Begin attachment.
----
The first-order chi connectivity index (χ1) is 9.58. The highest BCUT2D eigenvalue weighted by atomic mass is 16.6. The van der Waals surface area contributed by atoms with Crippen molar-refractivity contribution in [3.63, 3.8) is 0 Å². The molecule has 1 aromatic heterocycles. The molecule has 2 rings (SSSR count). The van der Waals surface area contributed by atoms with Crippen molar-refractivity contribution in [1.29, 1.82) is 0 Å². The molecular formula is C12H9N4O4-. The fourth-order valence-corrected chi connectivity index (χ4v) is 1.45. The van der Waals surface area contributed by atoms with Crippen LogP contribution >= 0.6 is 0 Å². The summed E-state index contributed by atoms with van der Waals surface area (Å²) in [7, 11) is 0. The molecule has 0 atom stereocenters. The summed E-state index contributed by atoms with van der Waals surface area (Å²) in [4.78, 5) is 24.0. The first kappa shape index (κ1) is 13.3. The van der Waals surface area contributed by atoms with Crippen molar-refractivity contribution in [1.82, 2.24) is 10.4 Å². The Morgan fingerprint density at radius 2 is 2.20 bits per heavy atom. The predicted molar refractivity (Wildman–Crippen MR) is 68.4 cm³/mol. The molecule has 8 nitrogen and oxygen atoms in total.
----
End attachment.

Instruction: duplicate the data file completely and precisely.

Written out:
The first-order chi connectivity index (χ1) is 9.58. The highest BCUT2D eigenvalue weighted by atomic mass is 16.6. The van der Waals surface area contributed by atoms with Crippen molar-refractivity contribution in [3.63, 3.8) is 0 Å². The molecule has 1 aromatic heterocycles. The molecule has 2 rings (SSSR count). The van der Waals surface area contributed by atoms with Crippen molar-refractivity contribution in [1.29, 1.82) is 0 Å². The molecular formula is C12H9N4O4-. The fourth-order valence-corrected chi connectivity index (χ4v) is 1.45. The van der Waals surface area contributed by atoms with Crippen LogP contribution >= 0.6 is 0 Å². The summed E-state index contributed by atoms with van der Waals surface area (Å²) in [7, 11) is 0. The molecule has 0 atom stereocenters. The summed E-state index contributed by atoms with van der Waals surface area (Å²) in [4.78, 5) is 24.0. The first kappa shape index (κ1) is 13.3. The van der Waals surface area contributed by atoms with Crippen molar-refractivity contribution in [1.82, 2.24) is 10.4 Å². The Morgan fingerprint density at radius 2 is 2.20 bits per heavy atom. The predicted molar refractivity (Wildman–Crippen MR) is 68.4 cm³/mol. The molecule has 8 nitrogen and oxygen atoms in total.